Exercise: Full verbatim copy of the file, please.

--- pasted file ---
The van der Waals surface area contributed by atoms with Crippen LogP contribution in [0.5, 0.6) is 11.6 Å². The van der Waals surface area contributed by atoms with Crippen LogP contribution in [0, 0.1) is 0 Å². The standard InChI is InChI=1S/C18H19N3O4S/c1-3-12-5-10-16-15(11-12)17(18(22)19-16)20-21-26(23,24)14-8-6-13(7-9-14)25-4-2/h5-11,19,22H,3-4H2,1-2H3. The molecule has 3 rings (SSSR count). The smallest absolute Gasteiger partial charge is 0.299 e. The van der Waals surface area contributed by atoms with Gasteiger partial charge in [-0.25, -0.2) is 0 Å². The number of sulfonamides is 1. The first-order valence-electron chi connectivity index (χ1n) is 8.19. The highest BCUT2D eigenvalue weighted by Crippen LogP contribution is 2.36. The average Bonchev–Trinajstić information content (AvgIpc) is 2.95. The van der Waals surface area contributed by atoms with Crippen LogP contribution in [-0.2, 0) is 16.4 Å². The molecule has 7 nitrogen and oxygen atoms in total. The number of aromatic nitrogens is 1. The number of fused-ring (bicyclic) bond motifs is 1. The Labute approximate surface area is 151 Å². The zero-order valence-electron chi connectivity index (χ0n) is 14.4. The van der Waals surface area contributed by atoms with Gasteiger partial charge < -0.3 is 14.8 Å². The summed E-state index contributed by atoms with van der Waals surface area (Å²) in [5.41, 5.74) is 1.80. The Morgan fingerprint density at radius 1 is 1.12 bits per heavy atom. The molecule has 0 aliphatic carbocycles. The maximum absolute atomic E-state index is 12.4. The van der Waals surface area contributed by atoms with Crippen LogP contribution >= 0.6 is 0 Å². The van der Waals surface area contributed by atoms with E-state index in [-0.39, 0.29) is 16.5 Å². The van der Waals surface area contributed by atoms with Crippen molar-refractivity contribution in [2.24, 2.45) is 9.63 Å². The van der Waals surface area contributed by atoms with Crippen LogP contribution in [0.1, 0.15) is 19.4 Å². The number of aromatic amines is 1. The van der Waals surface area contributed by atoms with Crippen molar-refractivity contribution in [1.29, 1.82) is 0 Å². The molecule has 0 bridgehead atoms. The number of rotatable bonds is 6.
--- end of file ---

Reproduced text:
The van der Waals surface area contributed by atoms with Crippen LogP contribution in [0.5, 0.6) is 11.6 Å². The van der Waals surface area contributed by atoms with Crippen LogP contribution in [0, 0.1) is 0 Å². The standard InChI is InChI=1S/C18H19N3O4S/c1-3-12-5-10-16-15(11-12)17(18(22)19-16)20-21-26(23,24)14-8-6-13(7-9-14)25-4-2/h5-11,19,22H,3-4H2,1-2H3. The molecule has 3 rings (SSSR count). The smallest absolute Gasteiger partial charge is 0.299 e. The van der Waals surface area contributed by atoms with Gasteiger partial charge in [-0.25, -0.2) is 0 Å². The number of sulfonamides is 1. The first-order valence-electron chi connectivity index (χ1n) is 8.19. The highest BCUT2D eigenvalue weighted by Crippen LogP contribution is 2.36. The average Bonchev–Trinajstić information content (AvgIpc) is 2.95. The van der Waals surface area contributed by atoms with Crippen LogP contribution in [-0.2, 0) is 16.4 Å². The molecule has 7 nitrogen and oxygen atoms in total. The number of aromatic nitrogens is 1. The number of fused-ring (bicyclic) bond motifs is 1. The Labute approximate surface area is 151 Å². The zero-order valence-electron chi connectivity index (χ0n) is 14.4. The van der Waals surface area contributed by atoms with Gasteiger partial charge < -0.3 is 14.8 Å². The summed E-state index contributed by atoms with van der Waals surface area (Å²) in [5.41, 5.74) is 1.80. The Morgan fingerprint density at radius 1 is 1.12 bits per heavy atom. The molecule has 0 aliphatic carbocycles. The maximum absolute atomic E-state index is 12.4. The van der Waals surface area contributed by atoms with Crippen LogP contribution >= 0.6 is 0 Å². The van der Waals surface area contributed by atoms with E-state index in [-0.39, 0.29) is 16.5 Å². The van der Waals surface area contributed by atoms with Crippen molar-refractivity contribution in [2.24, 2.45) is 9.63 Å². The van der Waals surface area contributed by atoms with Crippen LogP contribution in [0.1, 0.15) is 19.4 Å². The number of aromatic amines is 1. The van der Waals surface area contributed by atoms with Crippen molar-refractivity contribution in [1.29, 1.82) is 0 Å². The molecule has 0 bridgehead atoms. The number of rotatable bonds is 6.